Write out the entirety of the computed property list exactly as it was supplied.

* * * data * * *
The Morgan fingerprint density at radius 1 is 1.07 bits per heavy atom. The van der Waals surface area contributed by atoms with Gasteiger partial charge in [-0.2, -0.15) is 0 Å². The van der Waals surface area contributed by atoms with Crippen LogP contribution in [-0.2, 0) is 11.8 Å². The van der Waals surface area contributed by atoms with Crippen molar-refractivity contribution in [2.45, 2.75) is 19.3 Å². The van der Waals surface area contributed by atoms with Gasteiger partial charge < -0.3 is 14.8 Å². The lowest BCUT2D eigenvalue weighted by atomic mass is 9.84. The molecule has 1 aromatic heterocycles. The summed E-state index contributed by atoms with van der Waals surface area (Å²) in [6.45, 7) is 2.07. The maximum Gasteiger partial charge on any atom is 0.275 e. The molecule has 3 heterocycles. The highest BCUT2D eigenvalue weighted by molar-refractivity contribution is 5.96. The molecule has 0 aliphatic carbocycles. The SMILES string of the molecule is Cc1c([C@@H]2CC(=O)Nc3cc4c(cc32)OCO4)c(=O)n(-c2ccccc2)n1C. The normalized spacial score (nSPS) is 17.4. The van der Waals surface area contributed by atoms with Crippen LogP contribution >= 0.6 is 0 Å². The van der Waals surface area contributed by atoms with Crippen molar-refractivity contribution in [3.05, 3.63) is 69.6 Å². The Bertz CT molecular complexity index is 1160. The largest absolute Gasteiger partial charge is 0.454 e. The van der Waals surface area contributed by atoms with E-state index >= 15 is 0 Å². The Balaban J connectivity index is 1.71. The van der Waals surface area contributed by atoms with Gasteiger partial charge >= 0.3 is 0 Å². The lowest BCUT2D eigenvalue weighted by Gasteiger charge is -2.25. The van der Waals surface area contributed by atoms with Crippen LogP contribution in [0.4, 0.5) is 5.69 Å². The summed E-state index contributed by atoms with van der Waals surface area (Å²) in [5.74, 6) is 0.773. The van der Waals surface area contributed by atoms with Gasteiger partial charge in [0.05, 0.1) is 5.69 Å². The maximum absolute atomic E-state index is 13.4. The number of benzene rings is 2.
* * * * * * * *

The Morgan fingerprint density at radius 1 is 1.07 bits per heavy atom. The van der Waals surface area contributed by atoms with Gasteiger partial charge in [-0.2, -0.15) is 0 Å². The van der Waals surface area contributed by atoms with Crippen LogP contribution in [-0.2, 0) is 11.8 Å². The van der Waals surface area contributed by atoms with Crippen molar-refractivity contribution in [2.45, 2.75) is 19.3 Å². The van der Waals surface area contributed by atoms with Gasteiger partial charge < -0.3 is 14.8 Å². The lowest BCUT2D eigenvalue weighted by atomic mass is 9.84. The molecule has 1 aromatic heterocycles. The summed E-state index contributed by atoms with van der Waals surface area (Å²) in [6.45, 7) is 2.07. The maximum Gasteiger partial charge on any atom is 0.275 e. The molecule has 3 heterocycles. The highest BCUT2D eigenvalue weighted by molar-refractivity contribution is 5.96. The molecule has 0 aliphatic carbocycles. The SMILES string of the molecule is Cc1c([C@@H]2CC(=O)Nc3cc4c(cc32)OCO4)c(=O)n(-c2ccccc2)n1C. The normalized spacial score (nSPS) is 17.4. The van der Waals surface area contributed by atoms with Crippen LogP contribution >= 0.6 is 0 Å². The van der Waals surface area contributed by atoms with Crippen molar-refractivity contribution in [3.05, 3.63) is 69.6 Å². The Bertz CT molecular complexity index is 1160. The largest absolute Gasteiger partial charge is 0.454 e. The van der Waals surface area contributed by atoms with E-state index >= 15 is 0 Å². The Balaban J connectivity index is 1.71. The van der Waals surface area contributed by atoms with Gasteiger partial charge >= 0.3 is 0 Å². The lowest BCUT2D eigenvalue weighted by Gasteiger charge is -2.25. The van der Waals surface area contributed by atoms with Crippen LogP contribution in [0.4, 0.5) is 5.69 Å². The summed E-state index contributed by atoms with van der Waals surface area (Å²) in [5.74, 6) is 0.773. The van der Waals surface area contributed by atoms with Gasteiger partial charge in [0.05, 0.1) is 5.69 Å². The maximum absolute atomic E-state index is 13.4. The number of benzene rings is 2.